Professor Bill Felice will explore ideas of moral interdependence and global citizenship through an examination of the brutalization, the arrest and, in some cases, the killing of gay men in Uganda; and ecological devastation in China. While such suffering may seem unrelated to our lives in the U.S., both issues demonstrate the ways in which we are morally interdependent. Homophobia in Africa, for the most part, is not indigenous to the continent but was introduced by colonialists and is perpetuated today by American missionaries. As the world’s largest emitter of greenhouse gasses, China is responsible for serious suffering abroad. Professor Felice will explore the history and current status of these situations, examine the local and global policy options, and explore how these examples relate to the ethics of cosmopolitan justice and global citizenship.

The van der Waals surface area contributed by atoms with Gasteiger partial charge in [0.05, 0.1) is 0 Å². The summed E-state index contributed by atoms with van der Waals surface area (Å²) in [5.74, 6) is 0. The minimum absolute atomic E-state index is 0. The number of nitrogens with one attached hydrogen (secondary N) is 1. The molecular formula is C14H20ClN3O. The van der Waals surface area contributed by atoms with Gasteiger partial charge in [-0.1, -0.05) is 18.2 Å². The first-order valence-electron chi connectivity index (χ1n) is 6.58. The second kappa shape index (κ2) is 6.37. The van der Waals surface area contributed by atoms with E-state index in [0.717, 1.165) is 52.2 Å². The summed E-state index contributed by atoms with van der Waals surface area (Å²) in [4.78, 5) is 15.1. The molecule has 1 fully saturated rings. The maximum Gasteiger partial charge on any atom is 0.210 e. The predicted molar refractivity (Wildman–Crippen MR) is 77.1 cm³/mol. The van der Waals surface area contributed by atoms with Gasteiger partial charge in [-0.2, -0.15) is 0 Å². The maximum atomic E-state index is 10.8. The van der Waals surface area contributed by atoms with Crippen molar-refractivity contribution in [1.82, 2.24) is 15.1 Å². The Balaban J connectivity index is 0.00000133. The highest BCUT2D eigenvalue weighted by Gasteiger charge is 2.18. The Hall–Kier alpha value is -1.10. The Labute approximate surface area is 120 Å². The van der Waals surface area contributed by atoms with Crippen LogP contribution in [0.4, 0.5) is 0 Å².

Thursday, October 3, 6:00 pm, Miller Auditorium
Patrick Henry, Ph.D. - Professor of Sociology, Eckerd College
Ryan Cragun, Ph.D. - Associate Professor of Sociology, University of Tampa
How spiritual are you? How religious are you? How does either of these concepts matter in your life? These are some of the questions answered by Eckerd College and University of Tampa (UT) students in spirituality and religiosity surveys administered by Professors Henry and Cragun from 2008 to 2013. The impetus for the survey project was to measure the potential impact of UT’s Sykes Chapel, which was dedicated in December 2010. While the basic survey questions addressed the uses of a college chapel, many more issues rose to the surface, including physical and emotional health, alcohol and substance use and attitudes.